Utilities commission calls for increasing volume at Aliso Canyon [The San Diego Union-Tribune]
June 20–With an eye on greater demands on the energy grid coming as summer officially begins, the California Public Utilities Commission (CPUC) this week has recommended increasing the natural gas storage volume at the Aliso Canyon Storage Facility, the site of the largest methane leak from a natural gas storage facility in U.S. history.
At the same time, the executive director of the CPUC’s Energy Division has called on the storage site’s operator, Southern California Gas, to provide detailed information about two of the utility’s natural gas pipelines that are out of service.
After conducting one of its assessments on the range of inventory from Aliso Canyon, the commission’s Energy Division advises raising storage volume from the current 24.6 billion cubic feet of gas to 34 billion cubic feet.
One billion cubic feet is enough to fuel about 5 million homes in the U.S. for one day.
The energy division based the increase on a pair of issues:
* The California Independent System Operator (CAISO) indicating “a much higher potential for challenging summer operating conditions” this year compared to previous summers, and
* SoCalGas’ two pipeline outages may make it difficult for the utility to fill its storage fields to a sufficient level to ensure energy reliability this coming winter.
In the past, 86.2 billion cubic feet represented the maximum amount of gas that could be stored at Aliso Canyon.
The storage facility was pronounced safe to come back online in July 2017, but on a limited basis.
As for the two pipelines that are out of service, SoCalGas Line 300 has been down since July 2016 and Line 235-2 ruptured last October. Line 3000 is expected to return in September but the return date for Line 235-2 is unclear.
In a letter to SoCalGas president Bret Lane, CPUC Energy Division director Edward Randolph said the lengthy periods of time the lines have been out “are causes for concern” and wants an update on their status by the end of the month. Randolph also said the commission will consider removing the pipelines from the utility’s rate-base and customer rates since the lines are offline.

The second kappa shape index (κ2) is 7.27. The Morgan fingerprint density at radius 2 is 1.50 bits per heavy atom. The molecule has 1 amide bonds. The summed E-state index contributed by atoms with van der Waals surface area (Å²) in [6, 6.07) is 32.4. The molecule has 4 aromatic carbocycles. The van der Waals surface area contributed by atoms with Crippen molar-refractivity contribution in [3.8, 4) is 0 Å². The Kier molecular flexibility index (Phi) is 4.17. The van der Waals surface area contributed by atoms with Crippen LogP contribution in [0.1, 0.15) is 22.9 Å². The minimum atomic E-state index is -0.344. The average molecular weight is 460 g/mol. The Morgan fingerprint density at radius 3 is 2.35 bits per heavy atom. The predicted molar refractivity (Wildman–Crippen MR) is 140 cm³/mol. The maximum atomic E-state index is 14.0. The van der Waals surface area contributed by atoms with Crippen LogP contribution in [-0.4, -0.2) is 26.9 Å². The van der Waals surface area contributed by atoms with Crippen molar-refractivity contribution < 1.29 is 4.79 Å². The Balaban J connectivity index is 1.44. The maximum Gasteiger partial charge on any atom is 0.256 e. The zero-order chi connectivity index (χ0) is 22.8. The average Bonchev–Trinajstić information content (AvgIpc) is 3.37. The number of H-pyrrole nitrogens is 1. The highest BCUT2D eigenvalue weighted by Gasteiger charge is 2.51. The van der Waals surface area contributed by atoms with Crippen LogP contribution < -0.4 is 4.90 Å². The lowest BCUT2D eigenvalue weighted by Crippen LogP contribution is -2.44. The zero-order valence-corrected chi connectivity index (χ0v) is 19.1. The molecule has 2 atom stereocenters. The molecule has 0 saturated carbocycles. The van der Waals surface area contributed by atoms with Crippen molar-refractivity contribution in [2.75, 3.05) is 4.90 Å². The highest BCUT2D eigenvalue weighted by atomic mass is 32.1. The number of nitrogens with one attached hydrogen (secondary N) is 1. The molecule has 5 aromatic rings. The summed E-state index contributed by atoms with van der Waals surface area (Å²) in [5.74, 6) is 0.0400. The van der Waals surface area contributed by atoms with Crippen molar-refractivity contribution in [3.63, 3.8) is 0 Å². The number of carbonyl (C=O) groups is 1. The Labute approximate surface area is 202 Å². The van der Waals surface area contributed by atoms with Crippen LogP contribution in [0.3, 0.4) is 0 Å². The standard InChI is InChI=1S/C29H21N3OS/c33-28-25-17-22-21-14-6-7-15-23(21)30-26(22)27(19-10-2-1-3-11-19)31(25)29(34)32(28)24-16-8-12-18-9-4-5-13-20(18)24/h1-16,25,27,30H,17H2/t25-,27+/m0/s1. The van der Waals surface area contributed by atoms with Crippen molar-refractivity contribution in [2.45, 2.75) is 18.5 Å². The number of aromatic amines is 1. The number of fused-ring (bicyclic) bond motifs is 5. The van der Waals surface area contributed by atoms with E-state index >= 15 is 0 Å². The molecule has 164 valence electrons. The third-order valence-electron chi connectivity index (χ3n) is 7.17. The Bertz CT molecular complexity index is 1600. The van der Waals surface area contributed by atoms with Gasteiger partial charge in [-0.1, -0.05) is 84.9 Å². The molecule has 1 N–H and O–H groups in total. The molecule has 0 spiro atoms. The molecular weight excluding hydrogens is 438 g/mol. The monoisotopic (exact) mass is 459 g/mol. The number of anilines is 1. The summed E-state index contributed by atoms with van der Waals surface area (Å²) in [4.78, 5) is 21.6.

In an email, SoCalGas spokesman Chris Gilbride did not say why the pipelines are down but said the utility “will continue to work diligently to safely assess, repair and restore service to the pipelines as quickly as possible.”
The Aliso Canyon leak was first detected in October 2015 but was not permanently contained until February 2016, forcing the evacuation of more than 8,000 households in the Porter Ranch neighborhood.
All told, about 100,000 metric tons of methane were emitted. According to a UC Davis study the total greenhouse gas pollution equaled the emissions of a half-million cars driven for a year.
SoCalGas, a subsidiary of San Diego-based Sempra Energy, says the site is safe and needed to assure reliability to the California energy grid.
Many of the residents near Aliso Canyon have called for shutting down the facility and after the site reopened California Energy Commission chairman Robert Weisenmiller said his staff was ready to work with state officials to “phase out” Aliso within 10 years.
The CPUC’s assessment released Monday expressed caution.
“Given the precarious state of the SoCalGas system, Southern California was fortunate to have experienced extremely mild temperatures for most of winter 2017-18, with sustained cold weather hitting only late in the season,” the Energy Division report said. “However, hoping for continued mild weather is not a prudent strategy for ensuring future energy reliability.”
Gilbride pointed to the assessment, saying, “The cold snap we experienced in late February and early March demonstrates the importance of local natural gas storage to the reliability of our energy systems.”
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